Why should I write code for them, if it's not for a cause that's more noble than having a open "hobby license" while depriving me of using that code in my workplace? Why would my company allow me to fix code that they have to then pay to use in their products?

                Since most of the open source / GPL licensed code comes from corporate backed programmers (thank you very much RedHat), I think it's biting the hand that feeds
                • You wrote it so you can do anything you want with it.
                  You can allow your company to use it under a separate licence.
              • Best option, IMHO, would be to use GPL with pay-for-business-use clause.

                You can't, because the freedom to use for any purpose is one of the fundamental freedoms guaranteed by the GPL, and in fact all free and open-source software licenses, pretty much by definition.

                You can charge for rights to distribute outside the terms of the GPL, for instance by incorporating into a proprietary software package.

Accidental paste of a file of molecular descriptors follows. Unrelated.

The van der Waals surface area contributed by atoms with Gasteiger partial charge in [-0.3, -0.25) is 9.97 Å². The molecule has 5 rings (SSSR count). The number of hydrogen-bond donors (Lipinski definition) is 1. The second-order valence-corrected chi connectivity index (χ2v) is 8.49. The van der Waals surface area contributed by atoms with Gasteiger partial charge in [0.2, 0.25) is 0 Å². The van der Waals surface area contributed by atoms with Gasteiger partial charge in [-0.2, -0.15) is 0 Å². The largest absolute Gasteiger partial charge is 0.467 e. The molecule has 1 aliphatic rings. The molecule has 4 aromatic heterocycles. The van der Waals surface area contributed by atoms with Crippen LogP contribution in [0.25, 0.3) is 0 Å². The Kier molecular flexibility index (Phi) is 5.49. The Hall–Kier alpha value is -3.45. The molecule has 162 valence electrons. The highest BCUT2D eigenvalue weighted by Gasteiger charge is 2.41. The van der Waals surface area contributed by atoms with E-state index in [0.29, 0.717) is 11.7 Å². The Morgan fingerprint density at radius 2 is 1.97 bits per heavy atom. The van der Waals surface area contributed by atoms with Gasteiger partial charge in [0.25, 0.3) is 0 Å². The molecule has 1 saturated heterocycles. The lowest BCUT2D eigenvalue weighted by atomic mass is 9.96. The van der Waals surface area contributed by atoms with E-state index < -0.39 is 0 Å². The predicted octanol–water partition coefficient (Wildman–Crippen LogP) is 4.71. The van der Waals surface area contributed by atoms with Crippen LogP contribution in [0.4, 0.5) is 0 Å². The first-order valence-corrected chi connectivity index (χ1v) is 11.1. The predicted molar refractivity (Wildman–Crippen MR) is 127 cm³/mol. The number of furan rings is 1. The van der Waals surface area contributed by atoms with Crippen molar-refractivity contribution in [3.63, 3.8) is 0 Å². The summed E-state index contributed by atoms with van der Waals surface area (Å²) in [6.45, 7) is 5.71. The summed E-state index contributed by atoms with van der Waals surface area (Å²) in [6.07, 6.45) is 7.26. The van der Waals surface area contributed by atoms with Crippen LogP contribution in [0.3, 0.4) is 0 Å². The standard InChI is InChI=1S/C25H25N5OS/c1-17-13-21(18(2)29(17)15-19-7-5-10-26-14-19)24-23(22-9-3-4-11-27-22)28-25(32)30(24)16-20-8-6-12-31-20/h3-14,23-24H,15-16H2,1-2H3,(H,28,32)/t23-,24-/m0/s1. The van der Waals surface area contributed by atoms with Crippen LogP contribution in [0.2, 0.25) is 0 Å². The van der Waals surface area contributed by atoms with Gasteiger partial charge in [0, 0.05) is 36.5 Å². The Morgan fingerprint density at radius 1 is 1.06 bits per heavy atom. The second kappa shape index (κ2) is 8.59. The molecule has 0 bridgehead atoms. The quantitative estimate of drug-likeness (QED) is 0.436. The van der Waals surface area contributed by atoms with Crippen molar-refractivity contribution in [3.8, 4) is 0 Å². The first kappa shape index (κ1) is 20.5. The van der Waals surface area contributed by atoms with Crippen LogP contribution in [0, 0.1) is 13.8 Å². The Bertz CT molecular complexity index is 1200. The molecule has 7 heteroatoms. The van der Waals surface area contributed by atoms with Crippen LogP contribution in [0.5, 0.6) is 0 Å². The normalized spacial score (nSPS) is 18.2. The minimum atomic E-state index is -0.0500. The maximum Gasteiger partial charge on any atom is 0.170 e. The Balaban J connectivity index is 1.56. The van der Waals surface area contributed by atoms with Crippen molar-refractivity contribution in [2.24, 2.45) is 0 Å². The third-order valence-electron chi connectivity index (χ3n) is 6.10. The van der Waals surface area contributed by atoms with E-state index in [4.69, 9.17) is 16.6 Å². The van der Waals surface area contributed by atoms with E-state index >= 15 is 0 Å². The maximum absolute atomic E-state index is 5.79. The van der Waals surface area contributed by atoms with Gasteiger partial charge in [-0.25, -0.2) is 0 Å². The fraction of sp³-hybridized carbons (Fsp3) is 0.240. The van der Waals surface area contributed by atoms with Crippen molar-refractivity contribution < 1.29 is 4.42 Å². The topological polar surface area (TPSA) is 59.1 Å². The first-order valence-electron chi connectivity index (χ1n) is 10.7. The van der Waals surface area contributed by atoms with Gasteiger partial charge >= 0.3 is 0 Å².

You also can charge for use of trademarks, or, as in the case of Java, require conformance with various t

            • by drsmithy (35869)

              Both are now in Microsoft Windows with nothing more than a credit line to the original developers buried somewhere.

              You say this like it's a bad thing, why ? It is _precisely_ what the developers intended when they released their code under the BSDL.

              Incidentally, the last release of Windows to have a BSD-derived TCP/IP stack was NT4, way back in 1996 - and the only reason it had a BSD-derived stack was because the company Microsoft bought it from had based it on the BSD reference code (just like pretty m

            • by nuzak (959558)